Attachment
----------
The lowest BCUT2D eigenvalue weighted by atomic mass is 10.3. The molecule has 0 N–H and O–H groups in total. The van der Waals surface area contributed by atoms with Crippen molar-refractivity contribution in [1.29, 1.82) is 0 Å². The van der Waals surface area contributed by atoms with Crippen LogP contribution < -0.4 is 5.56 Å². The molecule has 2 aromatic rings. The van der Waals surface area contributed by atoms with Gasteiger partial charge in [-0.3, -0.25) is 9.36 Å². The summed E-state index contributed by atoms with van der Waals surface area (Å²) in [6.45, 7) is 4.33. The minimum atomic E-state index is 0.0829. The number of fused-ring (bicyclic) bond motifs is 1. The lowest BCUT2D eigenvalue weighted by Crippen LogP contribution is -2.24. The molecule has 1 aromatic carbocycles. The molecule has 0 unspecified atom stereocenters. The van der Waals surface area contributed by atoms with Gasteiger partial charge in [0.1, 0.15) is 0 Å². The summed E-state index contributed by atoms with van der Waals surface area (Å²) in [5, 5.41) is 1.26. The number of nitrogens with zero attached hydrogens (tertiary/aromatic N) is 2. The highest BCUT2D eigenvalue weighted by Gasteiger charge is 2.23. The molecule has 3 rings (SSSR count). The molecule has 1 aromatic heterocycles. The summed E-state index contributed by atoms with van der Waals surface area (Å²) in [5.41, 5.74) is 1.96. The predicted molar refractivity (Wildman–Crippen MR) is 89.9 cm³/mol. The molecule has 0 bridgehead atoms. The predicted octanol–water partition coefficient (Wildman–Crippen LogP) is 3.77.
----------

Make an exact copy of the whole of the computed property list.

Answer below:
The lowest BCUT2D eigenvalue weighted by atomic mass is 10.3. The molecule has 0 N–H and O–H groups in total. The van der Waals surface area contributed by atoms with Crippen molar-refractivity contribution in [1.29, 1.82) is 0 Å². The van der Waals surface area contributed by atoms with Crippen LogP contribution < -0.4 is 5.56 Å². The molecule has 2 aromatic rings. The van der Waals surface area contributed by atoms with Gasteiger partial charge in [-0.3, -0.25) is 9.36 Å². The summed E-state index contributed by atoms with van der Waals surface area (Å²) in [6.45, 7) is 4.33. The minimum atomic E-state index is 0.0829. The number of fused-ring (bicyclic) bond motifs is 1. The lowest BCUT2D eigenvalue weighted by Crippen LogP contribution is -2.24. The molecule has 1 aromatic carbocycles. The molecule has 0 unspecified atom stereocenters. The van der Waals surface area contributed by atoms with Gasteiger partial charge in [0.1, 0.15) is 0 Å². The summed E-state index contributed by atoms with van der Waals surface area (Å²) in [5, 5.41) is 1.26. The number of nitrogens with zero attached hydrogens (tertiary/aromatic N) is 2. The highest BCUT2D eigenvalue weighted by Gasteiger charge is 2.23. The molecule has 3 rings (SSSR count). The molecule has 1 aromatic heterocycles. The summed E-state index contributed by atoms with van der Waals surface area (Å²) in [5.41, 5.74) is 1.96. The predicted molar refractivity (Wildman–Crippen MR) is 89.9 cm³/mol. The molecule has 0 bridgehead atoms. The predicted octanol–water partition coefficient (Wildman–Crippen LogP) is 3.77.